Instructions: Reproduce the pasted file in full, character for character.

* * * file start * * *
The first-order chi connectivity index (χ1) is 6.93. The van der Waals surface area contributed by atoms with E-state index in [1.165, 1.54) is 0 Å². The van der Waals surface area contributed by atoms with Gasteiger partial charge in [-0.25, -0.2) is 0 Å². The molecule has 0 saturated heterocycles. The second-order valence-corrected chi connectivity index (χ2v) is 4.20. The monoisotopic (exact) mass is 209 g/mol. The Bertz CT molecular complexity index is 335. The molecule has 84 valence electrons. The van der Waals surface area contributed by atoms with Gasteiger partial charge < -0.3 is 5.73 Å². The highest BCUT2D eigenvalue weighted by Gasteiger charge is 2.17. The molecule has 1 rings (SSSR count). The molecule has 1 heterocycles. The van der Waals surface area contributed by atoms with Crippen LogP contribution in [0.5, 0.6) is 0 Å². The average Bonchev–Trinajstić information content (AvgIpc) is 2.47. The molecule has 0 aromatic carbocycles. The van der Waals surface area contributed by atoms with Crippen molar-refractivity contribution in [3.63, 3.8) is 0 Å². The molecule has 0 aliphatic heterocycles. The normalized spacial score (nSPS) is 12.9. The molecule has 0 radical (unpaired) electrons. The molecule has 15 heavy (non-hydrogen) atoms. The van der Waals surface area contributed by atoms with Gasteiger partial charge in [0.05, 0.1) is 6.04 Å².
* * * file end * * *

The first-order chi connectivity index (χ1) is 6.93. The van der Waals surface area contributed by atoms with E-state index in [1.165, 1.54) is 0 Å². The van der Waals surface area contributed by atoms with Gasteiger partial charge in [-0.25, -0.2) is 0 Å². The molecule has 0 saturated heterocycles. The second-order valence-corrected chi connectivity index (χ2v) is 4.20. The monoisotopic (exact) mass is 209 g/mol. The Bertz CT molecular complexity index is 335. The molecule has 84 valence electrons. The van der Waals surface area contributed by atoms with Gasteiger partial charge < -0.3 is 5.73 Å². The highest BCUT2D eigenvalue weighted by Gasteiger charge is 2.17. The molecule has 1 rings (SSSR count). The molecule has 1 heterocycles. The van der Waals surface area contributed by atoms with Crippen LogP contribution in [0.5, 0.6) is 0 Å². The average Bonchev–Trinajstić information content (AvgIpc) is 2.47. The molecule has 0 aromatic carbocycles. The van der Waals surface area contributed by atoms with Crippen molar-refractivity contribution in [3.63, 3.8) is 0 Å². The molecule has 0 aliphatic heterocycles. The normalized spacial score (nSPS) is 12.9. The molecule has 0 radical (unpaired) electrons. The molecule has 15 heavy (non-hydrogen) atoms. The van der Waals surface area contributed by atoms with Gasteiger partial charge in [0.05, 0.1) is 6.04 Å².